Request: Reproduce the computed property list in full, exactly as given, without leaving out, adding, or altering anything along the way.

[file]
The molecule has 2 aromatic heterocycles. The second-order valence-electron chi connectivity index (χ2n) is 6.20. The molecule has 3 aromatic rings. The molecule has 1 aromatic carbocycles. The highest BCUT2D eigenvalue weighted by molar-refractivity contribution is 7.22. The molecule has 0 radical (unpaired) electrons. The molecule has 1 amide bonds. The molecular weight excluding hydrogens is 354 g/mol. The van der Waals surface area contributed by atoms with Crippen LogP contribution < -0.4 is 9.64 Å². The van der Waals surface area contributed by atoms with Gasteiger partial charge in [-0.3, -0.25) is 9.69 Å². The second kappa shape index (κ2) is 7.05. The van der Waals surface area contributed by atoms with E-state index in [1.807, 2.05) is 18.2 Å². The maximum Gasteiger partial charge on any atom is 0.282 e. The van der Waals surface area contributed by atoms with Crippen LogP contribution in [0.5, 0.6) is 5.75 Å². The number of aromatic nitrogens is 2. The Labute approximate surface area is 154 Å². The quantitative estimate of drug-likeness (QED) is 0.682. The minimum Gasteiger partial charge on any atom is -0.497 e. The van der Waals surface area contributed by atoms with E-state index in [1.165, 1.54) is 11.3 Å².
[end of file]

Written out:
The molecule has 2 aromatic heterocycles. The second-order valence-electron chi connectivity index (χ2n) is 6.20. The molecule has 3 aromatic rings. The molecule has 1 aromatic carbocycles. The highest BCUT2D eigenvalue weighted by molar-refractivity contribution is 7.22. The molecule has 0 radical (unpaired) electrons. The molecule has 1 amide bonds. The molecular weight excluding hydrogens is 354 g/mol. The van der Waals surface area contributed by atoms with Crippen LogP contribution < -0.4 is 9.64 Å². The van der Waals surface area contributed by atoms with Gasteiger partial charge in [-0.3, -0.25) is 9.69 Å². The second kappa shape index (κ2) is 7.05. The van der Waals surface area contributed by atoms with E-state index in [1.807, 2.05) is 18.2 Å². The maximum Gasteiger partial charge on any atom is 0.282 e. The van der Waals surface area contributed by atoms with Crippen LogP contribution in [0.5, 0.6) is 5.75 Å². The number of aromatic nitrogens is 2. The Labute approximate surface area is 154 Å². The quantitative estimate of drug-likeness (QED) is 0.682. The minimum Gasteiger partial charge on any atom is -0.497 e. The van der Waals surface area contributed by atoms with E-state index in [1.165, 1.54) is 11.3 Å².